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The Stigma of Self-published Novelist Brings Many Challenges

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    (September 10,2012 )By now, even people outside of the publishing world have heard of the wildly successful “50 Shades of Grey,” a self-published novel that led to a series that has reportedly sold over 40 million copies. That success, however, is such an outlier that it would be delusional for any self-published novelist to view it as an example of anything but lottery-style luck. Perhaps that is why the best-selling series has done nothing to eliminate the disqualifying stigma that still stubbornly attaches to most self-published novels.

    Book editors at almost every major newspaper that I approached about covering my e-book simply refused to review a self-published novel. The literary gatekeepers in charge of the other major marketing vehicles for works of fiction – book tours, book fairs, and book prizes – often suffer from a similar prejudice against self-published novelists. Presumably, if Tom Clancy had approached these same book editors, critics, and judges with a self-published submarine thriller about the nuclear war between Israel and Iran, they would have leapt at the chance to read his Armageddon story. But an unknown author is presumed to be unworthy of their attention without the imprimatur of a major publisher.

    While I now recognize the many advantages (and disadvantages) of self-publishing, I originally chose to self-publish for only one very practical reason: the need for speed on a time-critical issue. There was no telling just how much time was left to stop Iran’s nuclear program so I wanted to disseminate my message ASAP, rather than risk losing up to a year or more by going the traditional publishing route. Agents and publishers can easily take six months just to review a manuscript and, even when a publisher finally decides to publish a novel, the release date will depend entirely on the publisher’s commercial considerations (rather than, for example, an author’s issue-driven motivation to get the novel out immediately).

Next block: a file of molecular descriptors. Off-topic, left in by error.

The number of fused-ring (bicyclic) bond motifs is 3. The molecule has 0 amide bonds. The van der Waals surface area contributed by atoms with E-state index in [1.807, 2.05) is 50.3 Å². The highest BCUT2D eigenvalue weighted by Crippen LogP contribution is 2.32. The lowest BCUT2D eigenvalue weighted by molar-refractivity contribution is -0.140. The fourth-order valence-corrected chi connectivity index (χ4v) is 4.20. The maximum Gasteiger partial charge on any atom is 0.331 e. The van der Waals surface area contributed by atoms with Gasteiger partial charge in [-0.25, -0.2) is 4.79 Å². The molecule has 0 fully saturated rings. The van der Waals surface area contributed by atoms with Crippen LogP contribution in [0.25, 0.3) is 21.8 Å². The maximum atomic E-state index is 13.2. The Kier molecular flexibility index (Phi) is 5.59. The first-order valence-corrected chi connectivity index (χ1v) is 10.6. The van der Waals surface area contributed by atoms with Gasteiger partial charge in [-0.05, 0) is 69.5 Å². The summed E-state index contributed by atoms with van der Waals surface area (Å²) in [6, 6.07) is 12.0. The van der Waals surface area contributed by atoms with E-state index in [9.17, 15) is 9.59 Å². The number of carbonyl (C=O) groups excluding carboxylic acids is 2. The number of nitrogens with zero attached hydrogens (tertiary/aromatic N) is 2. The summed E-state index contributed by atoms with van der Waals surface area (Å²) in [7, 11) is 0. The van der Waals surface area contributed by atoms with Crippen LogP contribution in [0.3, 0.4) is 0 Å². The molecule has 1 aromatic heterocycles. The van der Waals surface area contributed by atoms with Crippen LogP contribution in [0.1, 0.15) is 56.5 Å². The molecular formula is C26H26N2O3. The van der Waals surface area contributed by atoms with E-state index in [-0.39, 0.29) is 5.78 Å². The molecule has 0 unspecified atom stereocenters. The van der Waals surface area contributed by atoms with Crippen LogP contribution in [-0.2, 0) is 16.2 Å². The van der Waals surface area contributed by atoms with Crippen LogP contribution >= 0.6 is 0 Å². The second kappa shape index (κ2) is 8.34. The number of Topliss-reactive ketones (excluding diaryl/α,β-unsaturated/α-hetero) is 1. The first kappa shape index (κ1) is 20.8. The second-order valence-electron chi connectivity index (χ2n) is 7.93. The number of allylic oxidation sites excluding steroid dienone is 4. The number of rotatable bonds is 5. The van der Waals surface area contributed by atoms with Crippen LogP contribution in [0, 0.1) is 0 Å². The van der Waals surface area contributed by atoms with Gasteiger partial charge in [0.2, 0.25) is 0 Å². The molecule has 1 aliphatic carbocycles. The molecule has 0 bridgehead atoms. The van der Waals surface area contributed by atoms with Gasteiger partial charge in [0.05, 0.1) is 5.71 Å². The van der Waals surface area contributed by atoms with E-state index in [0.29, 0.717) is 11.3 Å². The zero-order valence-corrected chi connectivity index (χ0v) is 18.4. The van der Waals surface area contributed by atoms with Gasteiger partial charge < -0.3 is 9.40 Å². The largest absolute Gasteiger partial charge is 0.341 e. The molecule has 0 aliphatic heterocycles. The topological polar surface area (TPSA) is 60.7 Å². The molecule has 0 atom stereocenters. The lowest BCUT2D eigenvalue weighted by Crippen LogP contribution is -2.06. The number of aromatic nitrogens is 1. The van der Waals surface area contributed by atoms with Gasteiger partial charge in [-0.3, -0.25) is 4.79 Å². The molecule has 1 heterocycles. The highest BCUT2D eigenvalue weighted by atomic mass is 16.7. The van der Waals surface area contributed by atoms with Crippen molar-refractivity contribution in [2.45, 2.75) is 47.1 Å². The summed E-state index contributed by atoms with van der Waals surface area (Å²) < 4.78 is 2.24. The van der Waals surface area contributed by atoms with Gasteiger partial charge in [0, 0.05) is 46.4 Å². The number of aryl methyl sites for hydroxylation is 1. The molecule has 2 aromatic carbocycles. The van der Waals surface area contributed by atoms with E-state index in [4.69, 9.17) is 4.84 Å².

Of course, the reason that compelled the self-publishing route for me was of no interest to the vast majority of influential book editors, reviewers and others who summarily dismiss self-published authors. The fact that my novel concerns a topic that is constantly in the headlines (the Iranian nuclear threat) and is therefore more likely to engage readers and/or tie in to current events made no difference. Nor did the dozens of five star reviews – including many from top-ranked Vine Voice reviewers on Amazon – impress them. None of that mattered because I was a self-published novelist.

    Why the closed-minded approach? Because these people are so inundated with book-related requests that they need a handy heuristic (and facile rejection excuse) to pare their massive reading pile down to something manageable. Thus, self-published novelists need to develop a tough skin and realize that these realities (and the automatic rejections that they inevitably produce) have nothing to do with the merits of the novel being ignored or declined. Rarely can a self-published novelist get a fair hearing (or reading) in the hallowed halls of established literary circles. Perhaps with enough breakout successes by self-published novelists, the prejudice will soften with time. For now, however, the self-published stigma and the concomitant roadblocks are significant reasons to consider working with a major publisher, if a novelist is fortunate enough to have the option.

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